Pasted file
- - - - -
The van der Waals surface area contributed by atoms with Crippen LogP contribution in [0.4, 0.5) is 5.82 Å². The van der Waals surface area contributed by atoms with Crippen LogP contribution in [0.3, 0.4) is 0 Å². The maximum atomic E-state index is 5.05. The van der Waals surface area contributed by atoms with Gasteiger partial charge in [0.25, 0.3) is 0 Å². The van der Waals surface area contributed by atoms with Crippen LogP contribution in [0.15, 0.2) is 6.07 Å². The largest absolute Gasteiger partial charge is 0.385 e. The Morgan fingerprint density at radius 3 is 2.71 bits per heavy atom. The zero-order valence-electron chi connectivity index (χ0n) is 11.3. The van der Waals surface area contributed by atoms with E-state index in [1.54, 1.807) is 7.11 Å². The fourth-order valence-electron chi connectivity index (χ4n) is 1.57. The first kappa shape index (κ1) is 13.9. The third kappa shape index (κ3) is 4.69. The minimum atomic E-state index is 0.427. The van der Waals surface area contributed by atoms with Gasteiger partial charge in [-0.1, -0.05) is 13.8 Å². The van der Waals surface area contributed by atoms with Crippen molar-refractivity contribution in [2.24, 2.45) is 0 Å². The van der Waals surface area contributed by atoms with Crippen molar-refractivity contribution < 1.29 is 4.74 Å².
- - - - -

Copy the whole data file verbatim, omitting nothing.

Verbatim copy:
The van der Waals surface area contributed by atoms with Crippen LogP contribution in [0.4, 0.5) is 5.82 Å². The van der Waals surface area contributed by atoms with Crippen LogP contribution in [0.3, 0.4) is 0 Å². The maximum atomic E-state index is 5.05. The van der Waals surface area contributed by atoms with Gasteiger partial charge in [0.25, 0.3) is 0 Å². The van der Waals surface area contributed by atoms with Crippen LogP contribution in [0.15, 0.2) is 6.07 Å². The largest absolute Gasteiger partial charge is 0.385 e. The Morgan fingerprint density at radius 3 is 2.71 bits per heavy atom. The zero-order valence-electron chi connectivity index (χ0n) is 11.3. The van der Waals surface area contributed by atoms with E-state index in [1.54, 1.807) is 7.11 Å². The fourth-order valence-electron chi connectivity index (χ4n) is 1.57. The first kappa shape index (κ1) is 13.9. The third kappa shape index (κ3) is 4.69. The minimum atomic E-state index is 0.427. The van der Waals surface area contributed by atoms with Gasteiger partial charge in [-0.1, -0.05) is 13.8 Å². The van der Waals surface area contributed by atoms with Crippen molar-refractivity contribution in [2.24, 2.45) is 0 Å². The van der Waals surface area contributed by atoms with Crippen molar-refractivity contribution < 1.29 is 4.74 Å².